Given that in 2013, 10 of the top 15 LeadingAge Ziegler 100 organizations had CEOs who would be reaching retirement eligibility within five years, and in 2014, the retirement numbers of current senior executives across the C-suite continued to escalate, the current need for organizations to have a succession plan is paramount. If I asked for an affirmative show of hands regarding the importance of this to your organization’s future success, almost every hand would go up in the air. Even though we all can agree on how important it is, more than 50% of not-for-profit healthcare organizations do not currently have a succession plan in place. And while succession planning should always include emergency, interim, and long-term transitions, in Ziegler’s 2013 study mentioned above, more than 40% of organizations surveyed who do have a succession plan in place only have an emergency plan, which often is nothing more than an informal strategy to use the CFO in case of emergencies.
So, if you don’t have a formal succession plan for your organization, start there. If you do, make sure your plan extends beyond the CEO. And equally as important, make sure the communication strategy with staff and key stakeholders is an integral part. Remember that for a communication strategy to be effective, communication has to be the following: early, frequent, and transparent.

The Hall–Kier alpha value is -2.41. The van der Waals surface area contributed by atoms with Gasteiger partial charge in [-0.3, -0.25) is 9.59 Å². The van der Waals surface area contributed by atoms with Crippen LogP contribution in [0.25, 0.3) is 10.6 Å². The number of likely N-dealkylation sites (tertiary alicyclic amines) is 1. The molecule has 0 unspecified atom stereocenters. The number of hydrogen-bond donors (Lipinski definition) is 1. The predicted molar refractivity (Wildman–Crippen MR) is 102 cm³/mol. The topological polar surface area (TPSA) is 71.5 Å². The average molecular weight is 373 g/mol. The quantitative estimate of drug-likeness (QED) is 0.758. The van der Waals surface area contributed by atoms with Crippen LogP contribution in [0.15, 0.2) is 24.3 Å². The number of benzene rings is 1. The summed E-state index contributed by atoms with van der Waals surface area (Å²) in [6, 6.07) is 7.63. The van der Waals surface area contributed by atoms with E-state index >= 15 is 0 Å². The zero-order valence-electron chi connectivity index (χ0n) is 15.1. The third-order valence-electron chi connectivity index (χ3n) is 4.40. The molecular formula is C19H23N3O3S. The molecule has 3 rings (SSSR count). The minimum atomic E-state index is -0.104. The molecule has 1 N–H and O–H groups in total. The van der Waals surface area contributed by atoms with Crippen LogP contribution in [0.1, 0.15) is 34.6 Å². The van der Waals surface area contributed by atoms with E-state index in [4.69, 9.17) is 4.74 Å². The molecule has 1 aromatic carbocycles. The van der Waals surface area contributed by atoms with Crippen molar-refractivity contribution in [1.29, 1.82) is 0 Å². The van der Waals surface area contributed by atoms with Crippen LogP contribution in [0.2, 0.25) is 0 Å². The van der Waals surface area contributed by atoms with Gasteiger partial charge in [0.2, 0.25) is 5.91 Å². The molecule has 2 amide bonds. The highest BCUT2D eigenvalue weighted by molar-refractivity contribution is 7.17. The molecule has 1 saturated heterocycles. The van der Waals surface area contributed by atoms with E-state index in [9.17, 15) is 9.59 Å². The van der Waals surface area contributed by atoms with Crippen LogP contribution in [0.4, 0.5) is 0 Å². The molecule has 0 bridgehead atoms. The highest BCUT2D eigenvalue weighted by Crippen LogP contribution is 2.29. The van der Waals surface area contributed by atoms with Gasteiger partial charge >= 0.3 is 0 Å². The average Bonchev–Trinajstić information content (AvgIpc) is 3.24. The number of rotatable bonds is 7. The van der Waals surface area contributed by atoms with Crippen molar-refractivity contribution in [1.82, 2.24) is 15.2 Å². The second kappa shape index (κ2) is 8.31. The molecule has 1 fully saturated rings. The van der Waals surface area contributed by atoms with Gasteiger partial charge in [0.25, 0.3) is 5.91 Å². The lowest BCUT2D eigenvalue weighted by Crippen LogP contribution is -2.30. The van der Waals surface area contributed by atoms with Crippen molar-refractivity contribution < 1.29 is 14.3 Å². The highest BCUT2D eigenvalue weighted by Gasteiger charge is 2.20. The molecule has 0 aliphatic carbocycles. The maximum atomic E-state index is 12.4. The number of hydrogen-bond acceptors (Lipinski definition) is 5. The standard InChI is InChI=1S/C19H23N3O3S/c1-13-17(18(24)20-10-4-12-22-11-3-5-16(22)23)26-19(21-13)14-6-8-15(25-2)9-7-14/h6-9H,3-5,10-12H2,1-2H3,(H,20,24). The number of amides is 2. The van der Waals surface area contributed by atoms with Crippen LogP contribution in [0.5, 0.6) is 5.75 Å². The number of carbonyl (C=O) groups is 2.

#2: Engage the leadership team
When change occurs, it is especially important to keep your staff engaged in the process. All of them. But especially those whose day-to-day responsibilities will be most affected by the change in leadership: those who directly report to the CEO, for example. This is especially true if it is an unplanned CEO departure, but it’s true in every CEO transition. This change affects them in very important ways, and you don’t want them to feel excluded from the process.